Briones Reservoir

Last updated
Briones Reservoir
Aerial view of Briones Reservoir in California.jpg
Relief map of California.png
Red pog.svg
Briones Reservoir
Usa edcp relief location map.png
Red pog.svg
Briones Reservoir
Location Briones Hills,
Contra Costa County, California
Coordinates 37°54′54″N122°12′18″W / 37.915°N 122.205°W / 37.915; -122.205 Coordinates: 37°54′54″N122°12′18″W / 37.915°N 122.205°W / 37.915; -122.205
Lake type Reservoir
Primary outflows Terminal (evaporation)
Catchment area 22 km2 (8.5 sq mi)
Basin  countries United States
Water volume 60,510 acre⋅ft (74,640,000 m3)
References [1]

Briones Reservoir is an open cut terminal water storage reservoir located in western Contra Costa County, in the East Bay region of the San Francisco Bay Area, California.


It is owned and operated by the East Bay Municipal Utility District (EBMUD).


The reservoir is in the Briones Hills, on the west side of Briones Regional Park and northeast of Orinda. It is impounded by Briones Dam, an earthen dam completed in 1964. [2] The reservoir is the largest of EBMUD’s five East Bay terminal reservoirs, with a total capacity of 60,510 acre⋅ft (74,640,000 m3), and it has a total watershed of 8.59 square miles (22 km²).

Briones Reservoir and Briones Dam in the Briones Hills. Briones Dam.jpg
Briones Reservoir and Briones Dam in the Briones Hills.

Water Source

The Briones Reservoir has two sources for its water, one local and one imported.

Its watershed of 22 km² includes the Bear Creek drainage. Bear Creek formerly flowed down the valley, which the reservoir partially submerges, and still enters from the eastern section. [3]

The major water source into the Briones Reservoir is imported from the Briones Diversion Works near Orinda. It is delivered through the Briones Aqueduct, a 7-foot, 6-inch steel pipe, operated by four pumps that can deliver up to 60 million gallons a day. [4] This is water imported from EDMUD’s biggest water source, the Mokelumne River in the San Joaquin Valley.

Water then leaves Briones Reservoir and flows to the lower part of the valley and into San Pablo Reservoir. From there, the water is distributed by a pumping plant in Kensington.


Because the water in the reservoir is mainly for human potable water uses, EBMUD is very strict about recreational activities. Fishing, swimming, and wading are not allowed. However, college rowing teams from Mills College, UC Berkeley and Saint Mary's College have permission to use the lake under certain rules, such as the inspection of all boats before use on the lake in order to prevent contamination.

Two trails, the Bear Creek Trail and the Oursan Trail, together form a 14-mile (23 km) hiking trail loop that circumnavigates the reservoir. The trailhead is at the Bear Creek Staging Area, which is within Briones Regional Park. [5] A Trail Use Permit issued by EBMUD is required for all hikers, which can be obtained online at the EBMUD website for $10. No mountain biking is permitted on the trail. Horseback riding is allowed. Dogs are allowed on the Oursan Trail segment only, and must be leashed.


See also

Related Research Articles

East Bay Municipal Utility District

East Bay Municipal Utility District (EBMUD), colloquially referred to as "East Bay Mud", is a public utility district which provides water and sewage treatment services for an area of approximately 331 square miles (860 km2) in the eastern side of the San Francisco Bay. As of 2018, EBMUD provides drinking water for approximately 1.4 million people in portions of Alameda County and Contra Costa County in California, including the cities of Richmond, El Cerrito, Hercules, San Pablo, Pinole, Lafayette, Moraga, Orinda, Danville, Oakland, Piedmont, Emeryville, Berkeley, Albany, Alameda, San Leandro, neighboring unincorporated regions, and portions of cities such as Hayward and San Ramon. Sewage treatment services are provided for 685,000 people in an 88-square-mile area. EBMUD currently has an average annual growth rate of 0.8% and is projected to serve 1.6 million people by 2030. Headquartered in Oakland, EBMUD owns and maintains 2 water storage reservoirs on the Mokelumne River, 5 terminal reservoirs, 91 miles (146 km) of water transmission aqueducts, 4,100 miles (6,600 km) of water mains, 6 water treatment plants (WTPs), 29 miles (47 km) of wastewater interceptor sewer lines and a regional wastewater treatment facility (WWTF) rated at a maximum treatment capacity of 320 MGD.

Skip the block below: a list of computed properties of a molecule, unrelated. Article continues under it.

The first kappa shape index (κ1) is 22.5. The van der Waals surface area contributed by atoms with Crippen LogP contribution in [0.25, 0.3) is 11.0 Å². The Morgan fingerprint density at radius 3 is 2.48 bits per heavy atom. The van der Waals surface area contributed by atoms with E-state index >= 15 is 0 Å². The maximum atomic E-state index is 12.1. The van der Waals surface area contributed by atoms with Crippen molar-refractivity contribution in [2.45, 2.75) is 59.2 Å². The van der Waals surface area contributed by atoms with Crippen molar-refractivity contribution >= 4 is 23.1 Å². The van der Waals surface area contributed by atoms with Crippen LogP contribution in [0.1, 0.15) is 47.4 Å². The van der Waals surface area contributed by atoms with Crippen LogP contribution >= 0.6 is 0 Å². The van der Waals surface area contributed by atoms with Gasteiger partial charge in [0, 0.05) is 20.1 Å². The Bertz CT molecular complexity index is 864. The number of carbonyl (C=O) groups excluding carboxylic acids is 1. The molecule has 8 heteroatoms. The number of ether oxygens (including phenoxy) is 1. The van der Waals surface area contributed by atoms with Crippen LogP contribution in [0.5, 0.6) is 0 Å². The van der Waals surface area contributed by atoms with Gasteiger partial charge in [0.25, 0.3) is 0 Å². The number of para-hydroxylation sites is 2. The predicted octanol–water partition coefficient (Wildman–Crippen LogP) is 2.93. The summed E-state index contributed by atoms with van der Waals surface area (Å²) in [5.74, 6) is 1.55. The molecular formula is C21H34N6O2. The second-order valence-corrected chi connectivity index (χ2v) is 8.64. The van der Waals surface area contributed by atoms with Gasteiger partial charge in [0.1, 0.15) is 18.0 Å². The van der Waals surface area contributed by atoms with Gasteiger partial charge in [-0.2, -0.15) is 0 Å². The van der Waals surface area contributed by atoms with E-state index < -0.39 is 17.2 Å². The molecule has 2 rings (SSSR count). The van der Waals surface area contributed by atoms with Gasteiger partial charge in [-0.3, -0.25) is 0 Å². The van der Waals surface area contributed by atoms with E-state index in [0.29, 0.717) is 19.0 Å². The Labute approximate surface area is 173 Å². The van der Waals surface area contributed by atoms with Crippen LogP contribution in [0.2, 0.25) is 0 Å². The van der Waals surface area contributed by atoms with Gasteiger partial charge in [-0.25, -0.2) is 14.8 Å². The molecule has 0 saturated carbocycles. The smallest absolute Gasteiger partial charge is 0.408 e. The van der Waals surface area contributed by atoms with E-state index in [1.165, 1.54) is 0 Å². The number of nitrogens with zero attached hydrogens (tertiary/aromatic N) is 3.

Mokelumne River River in northern California

The Mokelumne River is a 95-mile (153 km)-long river in northern California in the United States. The river flows west from a rugged portion of the central Sierra Nevada into the Central Valley and ultimately the Sacramento–San Joaquin River Delta, where it empties into the San Joaquin River-Stockton Deepwater Shipping Channel. Together with its main tributary, the Cosumnes River, the Mokelumne drains 2,143 square miles (5,550 km2) in parts of five California counties. Measured to its farthest source at the head of the North Fork, the river stretches for 157 miles (253 km).

Alameda Creek

Alameda Creek is a large perennial stream in the San Francisco Bay Area. The creek runs for 45 miles (72 km) from a lake northeast of Packard Ridge to the eastern shore of San Francisco Bay by way of Niles Canyon and a flood control channel.

Sawyer Camp Trail

Sawyer Camp Trail is a popular 6-mile (9.7 km) trail located in the San Andreas Fault rift valley in San Mateo County, California near Hillsborough and the San Mateo Highlands. Officially, it is a segment of the longer Crystal Springs Regional Trail. Approximately 300,000 people use the trail every year. It provides excellent views of San Francisco Peninsula's Crystal Springs Watershed. The trail is managed by San Mateo County and totally surfaced in asphalt. There is considerable biodiversity along the trail due to the variation in habitat and the presence of serpentine soils. In particular the plant communities of Northern coastal scrub, grassland and California oak woodland are present.